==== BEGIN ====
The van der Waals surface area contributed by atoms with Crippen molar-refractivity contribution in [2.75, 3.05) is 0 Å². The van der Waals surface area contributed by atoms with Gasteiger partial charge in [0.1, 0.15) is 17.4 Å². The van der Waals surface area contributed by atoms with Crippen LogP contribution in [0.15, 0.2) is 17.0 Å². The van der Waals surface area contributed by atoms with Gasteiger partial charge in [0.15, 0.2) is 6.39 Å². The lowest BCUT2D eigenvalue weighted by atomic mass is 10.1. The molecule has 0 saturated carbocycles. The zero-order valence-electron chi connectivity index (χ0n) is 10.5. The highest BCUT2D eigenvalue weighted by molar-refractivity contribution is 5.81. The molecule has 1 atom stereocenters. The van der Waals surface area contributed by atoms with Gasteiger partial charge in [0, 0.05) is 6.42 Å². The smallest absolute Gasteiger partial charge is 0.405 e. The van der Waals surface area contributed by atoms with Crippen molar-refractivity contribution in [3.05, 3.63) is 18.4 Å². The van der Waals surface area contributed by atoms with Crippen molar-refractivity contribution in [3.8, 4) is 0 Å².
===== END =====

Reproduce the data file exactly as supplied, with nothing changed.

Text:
The van der Waals surface area contributed by atoms with Crippen molar-refractivity contribution in [2.75, 3.05) is 0 Å². The van der Waals surface area contributed by atoms with Gasteiger partial charge in [0.1, 0.15) is 17.4 Å². The van der Waals surface area contributed by atoms with Crippen LogP contribution in [0.15, 0.2) is 17.0 Å². The van der Waals surface area contributed by atoms with Gasteiger partial charge in [0.15, 0.2) is 6.39 Å². The lowest BCUT2D eigenvalue weighted by atomic mass is 10.1. The molecule has 0 saturated carbocycles. The zero-order valence-electron chi connectivity index (χ0n) is 10.5. The highest BCUT2D eigenvalue weighted by molar-refractivity contribution is 5.81. The molecule has 1 atom stereocenters. The van der Waals surface area contributed by atoms with Gasteiger partial charge in [0, 0.05) is 6.42 Å². The smallest absolute Gasteiger partial charge is 0.405 e. The van der Waals surface area contributed by atoms with Crippen molar-refractivity contribution in [3.05, 3.63) is 18.4 Å². The van der Waals surface area contributed by atoms with Crippen molar-refractivity contribution in [3.8, 4) is 0 Å².